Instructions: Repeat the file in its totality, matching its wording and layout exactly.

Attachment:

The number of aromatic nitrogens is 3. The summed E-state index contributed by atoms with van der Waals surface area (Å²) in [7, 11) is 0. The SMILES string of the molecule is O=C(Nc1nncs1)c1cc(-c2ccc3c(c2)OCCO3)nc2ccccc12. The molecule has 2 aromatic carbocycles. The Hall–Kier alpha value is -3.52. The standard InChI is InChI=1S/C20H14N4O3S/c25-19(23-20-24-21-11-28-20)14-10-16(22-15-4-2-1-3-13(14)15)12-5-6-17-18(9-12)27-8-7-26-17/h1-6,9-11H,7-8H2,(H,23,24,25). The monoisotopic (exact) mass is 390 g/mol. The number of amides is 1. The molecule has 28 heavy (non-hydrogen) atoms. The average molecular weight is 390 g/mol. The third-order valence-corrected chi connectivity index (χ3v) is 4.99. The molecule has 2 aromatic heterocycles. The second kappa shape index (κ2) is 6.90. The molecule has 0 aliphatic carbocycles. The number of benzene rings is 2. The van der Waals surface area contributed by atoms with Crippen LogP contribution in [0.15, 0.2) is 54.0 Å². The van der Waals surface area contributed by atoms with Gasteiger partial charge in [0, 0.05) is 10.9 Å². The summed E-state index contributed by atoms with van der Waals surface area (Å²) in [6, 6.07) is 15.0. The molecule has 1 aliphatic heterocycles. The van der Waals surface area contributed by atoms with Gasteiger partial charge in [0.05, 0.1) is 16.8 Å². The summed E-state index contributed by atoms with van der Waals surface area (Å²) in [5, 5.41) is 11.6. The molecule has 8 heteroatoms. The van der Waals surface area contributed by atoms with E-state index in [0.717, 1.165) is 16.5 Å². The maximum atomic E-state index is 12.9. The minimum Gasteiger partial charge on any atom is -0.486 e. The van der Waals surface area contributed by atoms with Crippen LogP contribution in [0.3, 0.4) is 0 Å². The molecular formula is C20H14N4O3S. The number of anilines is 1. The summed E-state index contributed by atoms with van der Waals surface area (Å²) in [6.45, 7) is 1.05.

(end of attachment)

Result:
The number of aromatic nitrogens is 3. The summed E-state index contributed by atoms with van der Waals surface area (Å²) in [7, 11) is 0. The SMILES string of the molecule is O=C(Nc1nncs1)c1cc(-c2ccc3c(c2)OCCO3)nc2ccccc12. The molecule has 2 aromatic carbocycles. The Hall–Kier alpha value is -3.52. The standard InChI is InChI=1S/C20H14N4O3S/c25-19(23-20-24-21-11-28-20)14-10-16(22-15-4-2-1-3-13(14)15)12-5-6-17-18(9-12)27-8-7-26-17/h1-6,9-11H,7-8H2,(H,23,24,25). The monoisotopic (exact) mass is 390 g/mol. The number of amides is 1. The molecule has 28 heavy (non-hydrogen) atoms. The average molecular weight is 390 g/mol. The third-order valence-corrected chi connectivity index (χ3v) is 4.99. The molecule has 2 aromatic heterocycles. The second kappa shape index (κ2) is 6.90. The molecule has 0 aliphatic carbocycles. The number of benzene rings is 2. The van der Waals surface area contributed by atoms with Crippen LogP contribution in [0.15, 0.2) is 54.0 Å². The van der Waals surface area contributed by atoms with Gasteiger partial charge in [0, 0.05) is 10.9 Å². The summed E-state index contributed by atoms with van der Waals surface area (Å²) in [6, 6.07) is 15.0. The molecule has 1 aliphatic heterocycles. The van der Waals surface area contributed by atoms with Gasteiger partial charge in [0.05, 0.1) is 16.8 Å². The summed E-state index contributed by atoms with van der Waals surface area (Å²) in [5, 5.41) is 11.6. The molecule has 8 heteroatoms. The van der Waals surface area contributed by atoms with E-state index in [0.717, 1.165) is 16.5 Å². The maximum atomic E-state index is 12.9. The minimum Gasteiger partial charge on any atom is -0.486 e. The van der Waals surface area contributed by atoms with Crippen LogP contribution in [0.3, 0.4) is 0 Å². The molecular formula is C20H14N4O3S. The number of anilines is 1. The summed E-state index contributed by atoms with van der Waals surface area (Å²) in [6.45, 7) is 1.05.